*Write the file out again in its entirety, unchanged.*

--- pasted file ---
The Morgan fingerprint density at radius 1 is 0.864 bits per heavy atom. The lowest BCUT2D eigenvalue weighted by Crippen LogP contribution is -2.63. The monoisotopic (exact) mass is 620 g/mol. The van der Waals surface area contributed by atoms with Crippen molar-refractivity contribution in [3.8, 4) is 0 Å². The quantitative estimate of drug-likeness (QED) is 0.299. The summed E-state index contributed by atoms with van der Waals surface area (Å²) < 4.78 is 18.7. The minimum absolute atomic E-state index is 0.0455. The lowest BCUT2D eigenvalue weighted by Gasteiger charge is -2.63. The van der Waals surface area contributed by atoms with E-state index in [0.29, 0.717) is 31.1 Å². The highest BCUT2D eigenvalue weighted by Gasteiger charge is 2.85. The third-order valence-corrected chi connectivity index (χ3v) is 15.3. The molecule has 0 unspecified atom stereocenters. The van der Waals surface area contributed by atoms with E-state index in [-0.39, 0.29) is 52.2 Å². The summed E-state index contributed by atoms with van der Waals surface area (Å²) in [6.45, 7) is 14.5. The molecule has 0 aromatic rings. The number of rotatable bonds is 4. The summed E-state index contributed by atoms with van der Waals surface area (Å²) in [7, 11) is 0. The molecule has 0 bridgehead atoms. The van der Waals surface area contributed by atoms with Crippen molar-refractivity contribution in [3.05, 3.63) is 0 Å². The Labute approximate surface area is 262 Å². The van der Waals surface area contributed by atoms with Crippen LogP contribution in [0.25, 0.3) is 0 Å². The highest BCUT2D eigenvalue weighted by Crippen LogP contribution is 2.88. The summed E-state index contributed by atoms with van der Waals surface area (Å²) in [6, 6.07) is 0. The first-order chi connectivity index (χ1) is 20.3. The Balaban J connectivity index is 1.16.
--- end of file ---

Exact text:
The Morgan fingerprint density at radius 1 is 0.864 bits per heavy atom. The lowest BCUT2D eigenvalue weighted by Crippen LogP contribution is -2.63. The monoisotopic (exact) mass is 620 g/mol. The van der Waals surface area contributed by atoms with Crippen molar-refractivity contribution in [3.8, 4) is 0 Å². The quantitative estimate of drug-likeness (QED) is 0.299. The summed E-state index contributed by atoms with van der Waals surface area (Å²) < 4.78 is 18.7. The minimum absolute atomic E-state index is 0.0455. The lowest BCUT2D eigenvalue weighted by Gasteiger charge is -2.63. The van der Waals surface area contributed by atoms with E-state index in [0.29, 0.717) is 31.1 Å². The highest BCUT2D eigenvalue weighted by Gasteiger charge is 2.85. The third-order valence-corrected chi connectivity index (χ3v) is 15.3. The molecule has 0 unspecified atom stereocenters. The van der Waals surface area contributed by atoms with E-state index in [-0.39, 0.29) is 52.2 Å². The summed E-state index contributed by atoms with van der Waals surface area (Å²) in [6.45, 7) is 14.5. The molecule has 0 aromatic rings. The number of rotatable bonds is 4. The summed E-state index contributed by atoms with van der Waals surface area (Å²) in [7, 11) is 0. The molecule has 0 bridgehead atoms. The van der Waals surface area contributed by atoms with Crippen molar-refractivity contribution in [3.05, 3.63) is 0 Å². The Labute approximate surface area is 262 Å². The van der Waals surface area contributed by atoms with Crippen LogP contribution in [0.25, 0.3) is 0 Å². The highest BCUT2D eigenvalue weighted by Crippen LogP contribution is 2.88. The summed E-state index contributed by atoms with van der Waals surface area (Å²) in [6, 6.07) is 0. The first-order chi connectivity index (χ1) is 20.3. The Balaban J connectivity index is 1.16.